On Saturday, Warren Buffett, reported a massive loss of $50 billion, in his company Berkshire Hathaway, as the pandemic continues to wreak havoc in the common stock investments.
Berkshire suffered a $54.52 billion loss from investments, primarily common stocks in the first quarter. The loss was $30,653 per Class A share, and it totaled to $49.75 billion. Buffett claimed he considered the quarterly operating profit to show better performance, with a 6% rise to $5.87 billion, which is equivalent to $3,624 per Class A share.
A year earlier, when there was no COVID-19 pandemic, the net earnings totaled up to $21.66 billion, or $13,209 per share.
Berkshire is still to report its unrealized stock losses and gains with earnings, due to an accounting rule. Buffett said that he believed this rule to be unnecessary and added that the rule caused swings in Berkshire’s net results.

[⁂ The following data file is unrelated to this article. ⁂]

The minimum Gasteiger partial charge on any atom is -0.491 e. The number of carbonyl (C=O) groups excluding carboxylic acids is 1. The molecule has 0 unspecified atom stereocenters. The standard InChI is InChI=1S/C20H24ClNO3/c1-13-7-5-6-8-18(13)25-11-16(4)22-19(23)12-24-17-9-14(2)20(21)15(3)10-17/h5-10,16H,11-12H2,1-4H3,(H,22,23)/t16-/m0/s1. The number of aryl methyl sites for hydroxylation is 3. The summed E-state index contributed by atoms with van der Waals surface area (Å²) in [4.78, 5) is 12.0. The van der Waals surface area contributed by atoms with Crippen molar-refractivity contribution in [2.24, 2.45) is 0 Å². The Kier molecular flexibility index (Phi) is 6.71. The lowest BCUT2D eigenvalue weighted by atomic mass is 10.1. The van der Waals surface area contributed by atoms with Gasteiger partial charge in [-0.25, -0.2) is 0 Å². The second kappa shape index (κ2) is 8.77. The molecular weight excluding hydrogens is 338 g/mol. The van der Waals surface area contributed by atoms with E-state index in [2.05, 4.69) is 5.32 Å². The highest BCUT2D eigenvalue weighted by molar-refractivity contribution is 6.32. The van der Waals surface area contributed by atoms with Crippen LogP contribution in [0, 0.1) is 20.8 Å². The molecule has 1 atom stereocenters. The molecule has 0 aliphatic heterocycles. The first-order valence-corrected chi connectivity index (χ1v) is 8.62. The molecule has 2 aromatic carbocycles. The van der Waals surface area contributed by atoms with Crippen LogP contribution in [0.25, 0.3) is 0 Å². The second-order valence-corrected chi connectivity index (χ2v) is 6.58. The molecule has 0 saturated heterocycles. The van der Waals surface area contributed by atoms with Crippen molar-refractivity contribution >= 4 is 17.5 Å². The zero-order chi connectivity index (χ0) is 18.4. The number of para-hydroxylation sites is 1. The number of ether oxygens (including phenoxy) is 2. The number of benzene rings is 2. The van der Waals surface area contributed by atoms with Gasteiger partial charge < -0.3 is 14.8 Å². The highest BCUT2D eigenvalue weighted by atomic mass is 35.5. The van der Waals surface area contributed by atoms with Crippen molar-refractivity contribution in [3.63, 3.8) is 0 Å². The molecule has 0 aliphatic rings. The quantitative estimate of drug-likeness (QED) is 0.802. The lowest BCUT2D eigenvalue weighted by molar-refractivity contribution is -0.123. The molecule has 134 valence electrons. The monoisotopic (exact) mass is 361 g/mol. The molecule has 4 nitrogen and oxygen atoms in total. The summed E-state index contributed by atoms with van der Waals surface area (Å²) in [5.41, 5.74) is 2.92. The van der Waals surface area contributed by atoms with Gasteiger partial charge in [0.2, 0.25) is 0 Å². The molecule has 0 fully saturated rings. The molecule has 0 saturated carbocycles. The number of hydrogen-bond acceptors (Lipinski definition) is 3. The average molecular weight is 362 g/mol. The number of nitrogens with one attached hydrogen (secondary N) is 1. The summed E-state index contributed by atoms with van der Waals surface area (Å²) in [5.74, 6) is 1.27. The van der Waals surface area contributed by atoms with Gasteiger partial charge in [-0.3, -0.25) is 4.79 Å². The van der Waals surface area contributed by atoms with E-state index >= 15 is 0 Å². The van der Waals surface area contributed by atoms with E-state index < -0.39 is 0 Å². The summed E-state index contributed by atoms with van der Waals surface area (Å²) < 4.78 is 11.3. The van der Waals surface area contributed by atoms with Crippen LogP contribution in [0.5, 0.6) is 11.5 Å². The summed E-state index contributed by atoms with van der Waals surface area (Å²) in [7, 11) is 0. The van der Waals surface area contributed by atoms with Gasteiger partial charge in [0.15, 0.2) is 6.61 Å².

Buffett’s Berkshire Unable to Find Large Companies To Buy Its stocks, For Four Years Now
The stocks loaded up as the company did not have any big buyer, leaving Berkshire with $137.3 billion of cash. Along with The Standard & Poor’s 500 slides of 20% in the first quarter, there were other steeper losses. The losses were incurred by four airlines, which are American, United, American Express, and Wells Fargo.
The COVID-19 pandemic has affected Berkshire’s operating business, like most of commercial America. Its retail business, See’s Candies, had to be temporarily shut down.
Many of the businesses under Berkshire have been affected by the global pandemic. The losses range from severe to minor. The revenues of the businesses have also slowed down considerably for April.
The hit due to the coronavirus has made Vice Chairman Charlie Munger, say in a recent report by the Wall Street Journal, that certain Berkshire businesses might need to close in totality.